If securely deploying 10,000 wireless access points across 1700 locations in five months to create what is said to be the world's largest enterprise Wi-Fi network sounds like a challenge, Victoria's Department of Education (DET) in Australia took it all in its stride - with the help of a little penguin.
With 540,000 students, 42,000 teachers, more than 200,000 computers, and 40,000 notebooks spread across the 1700 sites, the department last year allocated A$6.5 million (US$4.8 million) to implement a wireless network aimed at easing connectivity, but at first its technology options were limited.
During a presentation at this year's wireless summit in Sydney, the department's head of ICT security, Loris Meadows spoke of how the Wireless Networks in Schools (WINS) project required a custom proxy and security services appliance dubbed "EduPass" to be engineered due to the WAN's complexity.
"At the heart of the systems is EduPass. We had an ageing fleet of proxy servers and needed to roll out 1700 of them so we saw a good opportunity to add proxy to RADIUS," Meadows said. "We looked at best-of-breed open source solutions like Smoothwall, Freeradius, and OpenSSL; we have our own kernel based on Red Hat Linux and did a lot of development."
Trouble over Cisco's factory settings
After a tender process, Cisco was chosen as the access point vendor in a deal that nearly fell through, Meadows said, because the "networking giant" was reluctant to accept the DET's advice and changes.
"We had a real battle and eventually got Cisco to change its default factory settings," Meadows said. "The access points shipped from the factory with 802.1x authentication and 1024-bit encryption, and it cannot be set back to default."
Meadows said there was a significant level of "lengthy discussions" with Cisco to get it to disable the reset button, which was a requirement to avoid the settings being undone by 350 school technicians.
"This was a world-first to get Cisco to change IOS [and] the deal would have been almost off if they hadn't," she said.
NAT traversal was another problem
DET also delivered another lesson during the development of EduPass when the vender proffered its own management appliance to do the job.
"Cisco was going to be the central management box, but it couldn't do NAT traversal and we NAT up to six times, so the device could not cope," Meadows said. "It was two hours programming on our part" against A$30,000 worth of appliances from the vendor.
With the EduPass design and development done, 1700 Linux and AMD-based "black boxes" are now running in nearly every school in Victoria. Neither Microsoft nor Intel were impressed "but it happened", Meadows said, adding this is almost certainly the largest unified enterprise wireless network in the world.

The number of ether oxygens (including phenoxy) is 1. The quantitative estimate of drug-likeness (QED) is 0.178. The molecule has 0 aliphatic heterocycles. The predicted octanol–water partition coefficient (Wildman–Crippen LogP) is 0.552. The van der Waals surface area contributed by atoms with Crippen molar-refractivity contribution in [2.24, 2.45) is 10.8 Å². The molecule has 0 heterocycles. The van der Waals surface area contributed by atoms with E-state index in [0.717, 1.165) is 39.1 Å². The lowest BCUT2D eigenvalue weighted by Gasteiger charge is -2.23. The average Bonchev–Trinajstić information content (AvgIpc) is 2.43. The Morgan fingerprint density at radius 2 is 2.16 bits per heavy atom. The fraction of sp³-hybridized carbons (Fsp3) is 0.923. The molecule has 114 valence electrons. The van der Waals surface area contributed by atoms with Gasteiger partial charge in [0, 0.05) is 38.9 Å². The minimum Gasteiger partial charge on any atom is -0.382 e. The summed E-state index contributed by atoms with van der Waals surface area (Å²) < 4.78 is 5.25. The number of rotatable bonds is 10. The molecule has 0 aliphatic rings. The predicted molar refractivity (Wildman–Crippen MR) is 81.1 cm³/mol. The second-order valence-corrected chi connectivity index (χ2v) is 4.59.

DET keeps its source code - for security
So far, DET has had about five similar education departments "knocking on our door" to get access to EduPass, but its source code will not be released in the short term because of security concerns.
"We are aware that the modules used in EduPass are open source already, and so is Red Hat Linux, but we have erred on the side of caution," Meadows said, adding her team has "thought long and hard" about it. "There are big security companies that build on Linux and don't release the code [and] we give credit to Openssh, Freeradius, Squid, and Linux which are all open to scrutiny. The bits that are proprietary concern how all servers are randomly set to check updates and a lot of advanced proxy features."
Even without releasing EduPass's code, DET is being a good open source citizen by remaining in "close touch" with and contributing "issues" back to the Freeradius and OpenSSH projects. Whitepapers on how EduPass works will also be released.
"We went to great lengths to harden the operating system [and] even the local school techs can't get inside the box," Meadows told Computerworld. "We even put a banner on the management interface reminding staff it is a criminal offense to hack into computers or to escalate privileges."
Meadows' team began to appreciate the flexibility of open source when digital certificates needed to be added to Windows' registry.
"Microsoft was unable to help so we did a lot of 'googling' and [the result] is certainly being [made public]," she said.
Wireless cuts the costs
After completing the 11-month project and with the network fully functional since July last year, Meadows said DET has experienced a minimum 20 percent saving against cabling and 50 percent due to open source software.
DET may be betting its business on Linux, but don't expect students to be using the operating system solely for education purposes.
"I like to think this will lead to more open source adoption, but at central office there is quite some resistance," Meadows said. "Although we are very much a Microsoft shop, I'm slowly witnessing more open source applications included on the desktop and becoming part of the SOE. There's no question [open source] will be used in future."
Meadows cited school technicians unskilled in Linux as a barrier to desktop adoption.
"In head office we're all Microsoft, but have snuck a few Linux servers in," she said.